In today’s modern world yachts use a SSB for more than just marine
traffic and complying with Cat 1 regulations. We send our email, conduct
business, chat with friends, make free phone patches, and download weather
One useful system boaties employ is sending and receiving email through
the use of a Pactor modem. This small box connects the SSB to a computer
allowing text email and small attachments to be transmitted and received
from anywhere in the world on any ocean.
Another useful reason to have a SSB is to utilize any of the many radio
nets. Radio nets are kind of a real life chat room where yachts traveling
the world check in and give updates on weather, local political situations
and other topics relevant to voyaging yachts.
In this article were going to explore “tricks” used by
marine electricians when installing a marine SSB.
SSB installation steps
• Choose a SSB model
• Pick a location for the radio
• Pick a location for the tuner
• Build a ground plane
• Build an antenna
• Test the system
Choosing an SSB
SSB radios are broken down into two basic categories. All-band transceivers
and marine frequency transceivers. In reality most modern SSB radios
are built as all-band transceivers, but then “limited” in
broadcast channels due to local regulations.
Most SSB radios can be “clipped” to “open”
the radio to other frequencies. An Internet search will normally give
you an idea if your chosen model can be “opened” to all
bands. This is important as once you install a SSB you can use it for
a variety of clever applications.
Given a choice I recommend two specific radios. For a straight marine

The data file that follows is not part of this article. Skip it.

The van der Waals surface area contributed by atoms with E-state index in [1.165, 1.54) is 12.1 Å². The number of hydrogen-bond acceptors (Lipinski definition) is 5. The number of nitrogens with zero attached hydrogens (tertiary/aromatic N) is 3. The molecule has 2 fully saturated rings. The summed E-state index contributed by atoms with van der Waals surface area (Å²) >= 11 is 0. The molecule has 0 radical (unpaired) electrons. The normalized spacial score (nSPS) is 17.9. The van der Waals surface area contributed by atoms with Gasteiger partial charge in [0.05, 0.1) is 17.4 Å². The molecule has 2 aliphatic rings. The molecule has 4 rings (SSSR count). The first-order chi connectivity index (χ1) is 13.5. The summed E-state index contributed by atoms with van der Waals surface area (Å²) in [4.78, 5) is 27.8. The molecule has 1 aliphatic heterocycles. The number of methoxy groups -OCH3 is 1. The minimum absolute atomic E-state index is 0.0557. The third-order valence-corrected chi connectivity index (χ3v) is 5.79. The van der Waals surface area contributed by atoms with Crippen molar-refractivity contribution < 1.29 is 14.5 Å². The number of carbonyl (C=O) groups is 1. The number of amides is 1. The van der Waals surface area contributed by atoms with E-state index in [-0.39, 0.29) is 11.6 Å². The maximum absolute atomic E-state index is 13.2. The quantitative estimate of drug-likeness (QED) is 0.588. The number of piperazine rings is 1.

radio I use the Icom IC-M802. It’s the latest and greatest Icom
SSB and arrives out of the box email ready. This means simply plug the
radio directly into the Pactor modem, add a laptop computer and you’re
ready to send and receive email. The Icom IC-M802 SSB/HF radio can be
“opened” by Icom NZ for a small fee. Be sure to specify
the “VFO” software, as this will allow much more efficient
scanning and use on the amateur bands.
The main body of the Icom IC-M802 is separate from the control head
and speaker. This means the radio body can be remotely located in a
safe dry place while the smaller radio control display is positioned
in a convenient location for daily use.
I also recommend the less expensive Icom IC-706MK11G (soon upgraded
to the 7000 with mini TV screen). This radio is really sold as an amateur
ham band radio, but is often used in place of full-blown marine SSB
because of its small size. It’s as tiny as an older VHF radio,
but it’s a fully functioning SSB. Best of all the Icom IC-706MK11G
also includes a 2-meter option so it can function as an emergency VHF.
This little powerhouse is a favorite among the smaller yachts cruising
When making a decision between a radio made for the amateur bands or
the marine market we have a few issues to be careful of. First is output
power. A typical SSB like the Icom IC-M802 can broadcast 150 watts of
continuous power while the smaller Icom IC-706MK11G, being a compact
ham radio, only produces 100 watts of transmit power. In practice this
has always been sufficient for most communication.
A larger issue is the number of options a new amateur radio offers.
A seemingly endless array of filters, frequency selections, broadcast
types, and a host of other built in options can overwhelm the new user.
The marine band version on the other hand is so basic yacht owners often
wish for a few more options, like an easy scan mode or a quick squelch